For the first time, Disasters and Emergencies Preparedness Programme (DEPP) partners in the Philippines converged in a national workshop to visualize a common narrative “founded on the aspiration to reclaim the discourse and practice of localisation and local humanitarian leadership, rooting these in the historic-cultural tradition, broadly, and the experience of community-based, rights-based and inclusive humanitarian action, more specifically.”
DEPP projects have uneven timelines, differences in extent of reach, and distinct approaches but a common thread is the purposive intent of the people behind the Philippine projects to coordinate and collaborate. The two-day workshop, CONVERGENCE: Developing a Strategic Agenda Beyond DEPP, held in Tanay, Rizal, Philippines on 4-5 December is a clear manifestation of this intent.
Financial Enablers’ Project Manager Jane Bañez Ockelford noted that the workshop served an avenue to consolidate achieved results of DEPP projects and track that path which can be pursued beyond DEPP as most projects would end by March 2018.
Partners conveyed that DEPP projects have contributed to increased capacity and confidence of national and local NGOs to carry out quality humanitarian actions. Relevant approaches in humanitarian response such as community organizing and rights based lens were piloted and/or mainstreamed by DEPP projects. The use of new technology and piloting of platforms such as Transforming Surge Capacity’s national roster system as well as the ALERT system were recognized as key contributions. DEPP projects have been instrumental in institutionalizing coordination and harnessing representation of national humanitarian actors in vital platforms including the cluster system. DEPP projects carved opportunities for national and international actors to engage in dialogue, coordinate, and collaborate. These efforts expanded humanitarian space for national actors as they leverage on newfound networks in their respective consortium, consequently, developing their resource mobilization muscle for locally-led humanitarian response.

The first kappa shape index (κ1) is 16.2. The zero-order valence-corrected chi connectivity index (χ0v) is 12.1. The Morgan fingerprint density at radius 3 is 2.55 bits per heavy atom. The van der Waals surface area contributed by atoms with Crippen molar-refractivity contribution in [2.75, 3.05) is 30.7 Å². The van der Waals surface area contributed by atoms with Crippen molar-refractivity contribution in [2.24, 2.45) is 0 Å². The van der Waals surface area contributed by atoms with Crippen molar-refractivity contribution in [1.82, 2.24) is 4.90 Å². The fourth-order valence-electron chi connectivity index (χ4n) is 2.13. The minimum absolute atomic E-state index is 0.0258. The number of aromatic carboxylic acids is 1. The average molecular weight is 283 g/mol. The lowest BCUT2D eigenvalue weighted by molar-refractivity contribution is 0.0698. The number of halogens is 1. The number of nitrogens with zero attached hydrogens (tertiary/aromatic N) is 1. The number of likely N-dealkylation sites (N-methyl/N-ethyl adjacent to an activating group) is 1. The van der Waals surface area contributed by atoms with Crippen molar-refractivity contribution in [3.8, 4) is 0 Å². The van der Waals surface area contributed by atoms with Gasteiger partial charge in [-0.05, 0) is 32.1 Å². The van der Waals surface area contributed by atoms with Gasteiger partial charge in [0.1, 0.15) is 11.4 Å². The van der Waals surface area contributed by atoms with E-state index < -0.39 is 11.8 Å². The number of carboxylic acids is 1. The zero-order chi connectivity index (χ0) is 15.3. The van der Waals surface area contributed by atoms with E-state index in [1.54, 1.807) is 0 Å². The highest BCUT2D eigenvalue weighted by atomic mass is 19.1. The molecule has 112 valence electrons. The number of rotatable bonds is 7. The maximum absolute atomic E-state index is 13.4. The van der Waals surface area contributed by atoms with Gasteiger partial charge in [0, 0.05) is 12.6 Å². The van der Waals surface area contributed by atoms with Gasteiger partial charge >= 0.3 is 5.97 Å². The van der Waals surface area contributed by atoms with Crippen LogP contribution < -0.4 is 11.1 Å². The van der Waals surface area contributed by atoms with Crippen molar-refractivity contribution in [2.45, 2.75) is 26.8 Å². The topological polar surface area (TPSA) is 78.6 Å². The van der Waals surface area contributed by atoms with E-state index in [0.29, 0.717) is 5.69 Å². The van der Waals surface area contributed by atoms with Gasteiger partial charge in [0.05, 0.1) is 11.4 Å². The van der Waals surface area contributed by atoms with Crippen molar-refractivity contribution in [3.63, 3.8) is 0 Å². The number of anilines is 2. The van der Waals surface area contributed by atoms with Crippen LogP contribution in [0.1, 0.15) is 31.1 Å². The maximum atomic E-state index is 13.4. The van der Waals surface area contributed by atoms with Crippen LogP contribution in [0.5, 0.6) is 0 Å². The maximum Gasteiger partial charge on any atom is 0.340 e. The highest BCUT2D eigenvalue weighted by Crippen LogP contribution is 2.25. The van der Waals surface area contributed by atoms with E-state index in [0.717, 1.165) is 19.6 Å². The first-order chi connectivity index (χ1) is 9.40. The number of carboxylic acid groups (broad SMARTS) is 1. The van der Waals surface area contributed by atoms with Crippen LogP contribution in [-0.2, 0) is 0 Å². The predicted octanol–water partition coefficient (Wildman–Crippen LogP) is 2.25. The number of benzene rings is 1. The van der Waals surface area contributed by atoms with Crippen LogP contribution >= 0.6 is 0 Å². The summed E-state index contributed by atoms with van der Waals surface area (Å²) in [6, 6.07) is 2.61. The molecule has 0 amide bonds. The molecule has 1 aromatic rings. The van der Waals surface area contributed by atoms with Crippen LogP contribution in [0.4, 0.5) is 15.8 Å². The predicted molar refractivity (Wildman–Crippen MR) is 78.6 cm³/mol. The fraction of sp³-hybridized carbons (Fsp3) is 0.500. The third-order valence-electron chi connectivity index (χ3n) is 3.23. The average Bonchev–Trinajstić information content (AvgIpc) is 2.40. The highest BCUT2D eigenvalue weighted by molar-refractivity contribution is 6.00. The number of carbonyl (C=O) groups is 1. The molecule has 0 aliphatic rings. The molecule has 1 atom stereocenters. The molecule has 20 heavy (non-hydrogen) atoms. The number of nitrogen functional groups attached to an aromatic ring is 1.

Essentially, DEPP projects have contributed to making the concept of localisation of humanitarian response more felt and more alive in the Philippines. “Localisation is not a new concept in the Philippines as it has existed beforehand,” said Noli Abinales of the Consortium for Humanitarian Action and Protection (CHAP). “DEPP contributed to reinforcing localisation in the country,” he added.
These strides serve as evidence on how START Network thru DEPP has expanded its reach, not only in terms of proximity as DEPP projects have made an impact across the archipelago but also in terms of challenging assumptions and bolstering the space to discussing locally-led humanitarian response.
As projects come to a close, an important next step is strategic advocacy. The time is ripe for DEPP projects to make lasting changes to policies, practices, and intervention capacities towards better locally-led humanitarian response.
DEPP project partners in the Philippines agreed on the importance of a shared national humanitarian agenda which will serve as the advocacy message or which will comprise the ‘asks’ directed towards decision-makers, in particular the national government. They also recognize the significance of a functional body serving as coordination mechanism among national humanitarian NGOs. Potentially, this will serve as a repository of the gains and lessons learned of initiatives and actions such as DEPP.
Indeed, more must be done, even beyond DEPP.
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